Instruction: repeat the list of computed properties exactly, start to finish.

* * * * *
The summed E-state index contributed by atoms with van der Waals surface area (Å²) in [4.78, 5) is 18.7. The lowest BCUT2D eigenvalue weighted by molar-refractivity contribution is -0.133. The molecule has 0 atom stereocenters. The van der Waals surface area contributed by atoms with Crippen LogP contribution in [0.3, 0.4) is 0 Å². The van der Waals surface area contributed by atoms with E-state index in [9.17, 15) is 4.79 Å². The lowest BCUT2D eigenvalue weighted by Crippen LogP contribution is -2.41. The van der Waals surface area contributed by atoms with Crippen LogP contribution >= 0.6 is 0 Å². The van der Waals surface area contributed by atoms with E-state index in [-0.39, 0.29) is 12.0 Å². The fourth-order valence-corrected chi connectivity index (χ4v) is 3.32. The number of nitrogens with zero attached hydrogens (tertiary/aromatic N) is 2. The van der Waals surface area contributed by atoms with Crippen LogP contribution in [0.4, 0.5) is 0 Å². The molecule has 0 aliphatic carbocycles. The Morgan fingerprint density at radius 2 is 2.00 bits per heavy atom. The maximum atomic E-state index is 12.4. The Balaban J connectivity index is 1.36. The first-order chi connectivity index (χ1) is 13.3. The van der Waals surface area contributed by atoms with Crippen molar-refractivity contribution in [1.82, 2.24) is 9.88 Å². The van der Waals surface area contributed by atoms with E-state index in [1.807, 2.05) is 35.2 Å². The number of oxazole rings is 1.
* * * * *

The summed E-state index contributed by atoms with van der Waals surface area (Å²) in [4.78, 5) is 18.7. The lowest BCUT2D eigenvalue weighted by molar-refractivity contribution is -0.133. The molecule has 0 atom stereocenters. The van der Waals surface area contributed by atoms with Crippen LogP contribution in [0.3, 0.4) is 0 Å². The van der Waals surface area contributed by atoms with E-state index in [9.17, 15) is 4.79 Å². The lowest BCUT2D eigenvalue weighted by Crippen LogP contribution is -2.41. The van der Waals surface area contributed by atoms with Crippen LogP contribution >= 0.6 is 0 Å². The van der Waals surface area contributed by atoms with E-state index in [-0.39, 0.29) is 12.0 Å². The fourth-order valence-corrected chi connectivity index (χ4v) is 3.32. The number of nitrogens with zero attached hydrogens (tertiary/aromatic N) is 2. The van der Waals surface area contributed by atoms with Crippen LogP contribution in [0.4, 0.5) is 0 Å². The molecule has 0 aliphatic carbocycles. The Morgan fingerprint density at radius 2 is 2.00 bits per heavy atom. The maximum atomic E-state index is 12.4. The Balaban J connectivity index is 1.36. The first-order chi connectivity index (χ1) is 13.3. The van der Waals surface area contributed by atoms with Crippen molar-refractivity contribution in [1.82, 2.24) is 9.88 Å². The van der Waals surface area contributed by atoms with E-state index in [1.807, 2.05) is 35.2 Å². The number of oxazole rings is 1.